Dr. Richard Szeliski has more than 25 years’ experience in computer vision research, most notably at Digital Equipment Corporation and Microsoft Research. This text draws on that experience, as well as on computer vision courses he has taught at the University of Washington and Stanford.
Top customer reviews
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On the whole the writing quality is good in terms of clarity and insight. There are some spots that I felt that the book did little more than restate what was said by other authors of highly cited papers. While this is not always a bad thing, there were times that I disagreed with statements due to various practical considerations. Yes the original author was technically correct, but in the years since publication very few people actually do that since it's too computationally expensive or turned out to be less stable than advertised.
The layout and organization of the book is well done and contains many full color pictures. For a new text book it is also very reasonably priced. I suspect that it would be more expensive to print the book's PDF out in color rather than buying it! I bought the book instead of just skimming through the older drafts (available online from the author's website) primarily because I prefer printed books and to support the authors publication approach.
My rating is 4 stars based upon it being a high level introduction. As mentioned before, if you want a practical book that goes into how to implement all the techniques it discusses and issues that will arise, look elsewhere.
Don't take this as the book being too vague, because I have yet to need to refer to the papers to understand a concept (although it has been useful when I wanted more information into *how* the result was arrived at). It does help if you have a baseline understanding of how to do general operations on images (e.g. array manipulation in code) and whatnot, but a beginner could still use this book with a little more effort.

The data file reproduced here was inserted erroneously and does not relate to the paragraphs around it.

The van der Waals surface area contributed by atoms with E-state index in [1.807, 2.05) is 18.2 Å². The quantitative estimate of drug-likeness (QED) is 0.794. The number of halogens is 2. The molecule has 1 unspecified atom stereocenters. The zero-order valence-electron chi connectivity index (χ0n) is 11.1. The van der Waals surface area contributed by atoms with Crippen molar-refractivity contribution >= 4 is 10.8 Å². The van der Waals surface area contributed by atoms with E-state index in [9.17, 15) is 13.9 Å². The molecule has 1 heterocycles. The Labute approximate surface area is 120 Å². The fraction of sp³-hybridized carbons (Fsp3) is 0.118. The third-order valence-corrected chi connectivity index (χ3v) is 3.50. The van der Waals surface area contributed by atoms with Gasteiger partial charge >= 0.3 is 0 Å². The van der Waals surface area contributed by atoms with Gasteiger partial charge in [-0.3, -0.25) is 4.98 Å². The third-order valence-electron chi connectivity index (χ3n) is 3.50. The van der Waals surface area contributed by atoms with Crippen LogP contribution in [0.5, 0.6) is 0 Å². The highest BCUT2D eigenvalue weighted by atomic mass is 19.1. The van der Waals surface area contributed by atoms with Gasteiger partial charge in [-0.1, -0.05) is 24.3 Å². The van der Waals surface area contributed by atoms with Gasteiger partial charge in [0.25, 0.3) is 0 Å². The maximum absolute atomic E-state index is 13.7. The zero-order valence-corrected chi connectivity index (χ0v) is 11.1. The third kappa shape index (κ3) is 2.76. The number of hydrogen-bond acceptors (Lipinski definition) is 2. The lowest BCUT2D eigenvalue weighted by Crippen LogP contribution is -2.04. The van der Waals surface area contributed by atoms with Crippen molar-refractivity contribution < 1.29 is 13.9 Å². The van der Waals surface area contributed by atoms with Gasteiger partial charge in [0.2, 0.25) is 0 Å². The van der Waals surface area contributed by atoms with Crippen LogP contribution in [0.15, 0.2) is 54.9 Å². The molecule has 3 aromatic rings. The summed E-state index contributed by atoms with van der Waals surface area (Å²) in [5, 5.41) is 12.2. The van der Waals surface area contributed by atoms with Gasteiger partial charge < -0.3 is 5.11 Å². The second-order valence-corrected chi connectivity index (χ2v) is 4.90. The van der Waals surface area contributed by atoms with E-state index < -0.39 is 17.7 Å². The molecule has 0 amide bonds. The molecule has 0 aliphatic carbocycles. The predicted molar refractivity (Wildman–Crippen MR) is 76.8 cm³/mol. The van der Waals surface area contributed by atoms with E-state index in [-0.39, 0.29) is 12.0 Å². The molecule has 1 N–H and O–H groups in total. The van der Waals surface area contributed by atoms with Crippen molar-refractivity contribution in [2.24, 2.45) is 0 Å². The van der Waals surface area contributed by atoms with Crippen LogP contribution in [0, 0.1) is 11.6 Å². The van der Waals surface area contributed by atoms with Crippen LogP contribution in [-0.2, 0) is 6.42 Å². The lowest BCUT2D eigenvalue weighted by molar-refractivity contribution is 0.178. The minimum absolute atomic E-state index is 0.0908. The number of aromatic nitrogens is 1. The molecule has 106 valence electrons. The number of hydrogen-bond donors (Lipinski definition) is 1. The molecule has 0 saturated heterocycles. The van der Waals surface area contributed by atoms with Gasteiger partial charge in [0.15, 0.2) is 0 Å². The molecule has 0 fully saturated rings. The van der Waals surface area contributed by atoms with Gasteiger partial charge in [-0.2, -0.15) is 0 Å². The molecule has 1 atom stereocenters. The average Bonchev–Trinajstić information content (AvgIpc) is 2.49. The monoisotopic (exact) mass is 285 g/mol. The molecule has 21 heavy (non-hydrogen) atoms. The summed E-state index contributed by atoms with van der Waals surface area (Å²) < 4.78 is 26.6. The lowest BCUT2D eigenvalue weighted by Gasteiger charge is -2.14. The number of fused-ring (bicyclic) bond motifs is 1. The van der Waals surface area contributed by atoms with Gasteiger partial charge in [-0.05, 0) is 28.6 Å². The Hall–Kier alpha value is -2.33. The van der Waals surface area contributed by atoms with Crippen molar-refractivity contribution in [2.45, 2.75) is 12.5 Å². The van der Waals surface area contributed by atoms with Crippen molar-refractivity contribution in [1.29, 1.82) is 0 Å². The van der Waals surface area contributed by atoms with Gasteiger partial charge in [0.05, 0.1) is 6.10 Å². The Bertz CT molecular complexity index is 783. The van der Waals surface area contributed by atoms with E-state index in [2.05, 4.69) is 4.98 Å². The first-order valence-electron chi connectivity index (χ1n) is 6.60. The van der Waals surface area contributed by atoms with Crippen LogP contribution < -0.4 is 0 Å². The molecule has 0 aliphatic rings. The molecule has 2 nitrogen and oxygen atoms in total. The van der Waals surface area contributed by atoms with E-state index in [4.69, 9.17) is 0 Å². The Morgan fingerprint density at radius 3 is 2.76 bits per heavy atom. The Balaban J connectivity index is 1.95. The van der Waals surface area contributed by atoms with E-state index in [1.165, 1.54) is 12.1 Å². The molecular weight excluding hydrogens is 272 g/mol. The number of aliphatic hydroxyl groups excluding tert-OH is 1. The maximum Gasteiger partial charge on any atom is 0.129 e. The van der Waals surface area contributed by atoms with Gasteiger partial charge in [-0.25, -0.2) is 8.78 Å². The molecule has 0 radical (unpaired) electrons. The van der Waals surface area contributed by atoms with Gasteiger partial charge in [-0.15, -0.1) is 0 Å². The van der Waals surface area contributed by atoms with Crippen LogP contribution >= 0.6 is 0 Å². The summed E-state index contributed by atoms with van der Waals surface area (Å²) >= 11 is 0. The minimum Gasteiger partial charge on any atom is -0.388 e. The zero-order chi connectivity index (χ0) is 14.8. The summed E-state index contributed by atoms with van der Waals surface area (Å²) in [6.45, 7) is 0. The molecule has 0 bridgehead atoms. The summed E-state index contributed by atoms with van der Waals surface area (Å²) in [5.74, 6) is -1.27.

There's no book that covers this breadth of information on computer vision, so I can't recommend it more highly.
Unfortunately, because the descriptions are so short and technical, nothing is ever really explained at an intuitive enough level to really grasp the concept. This part isn't great, but that seems to be pretty standard for most technical textbooks, and if you're using it for a course you generally have a teacher to explain the concept up front and then you can use the book to elaborate on it. Right?
That's where this book fails. Not only does it not provide intuitive explanations, it doesn't cover any topic in enough depth to help with any written assignment or exam, and it fails completely to help with any programming assignments.
It's a nice book - it's very well written and illustrated, it's just not that helpful. The one good part about it is that it does cover a very wide range of topics. Rather than taking notes externally I just wrote them down in the book in each of the appropriate sections - at least this way I can reference it again and get the intuition and depth I need from it.
Richard Szeliski is a great teacher, at the top of his game, who gives motivation for the problems we may need to solve using Computer Vision.
The algorithms are not provided as software code, but as descriptions with plenty of mathematical equations, references to papers, and copious diagrams and color photos.
An enjoyable read, there is something for everyone interested in Computer Vision in this book. But although it is very broad, packing 700 textbook-sized pages with information, it does not always go very deep. And there is no source code. So you're on your own if you want to turn the discussed algorithms into working code. It's apparently intended to be used as a textbook, as there are questions at the end of each section. So reading each of the relevant papers and producing working software algorithms is left up to the reader.
The example applications are motivating and there are a huge number of paper references (the footnotes section takes up 100 pages at the end of the book, just before the relatively-small 20-page index.)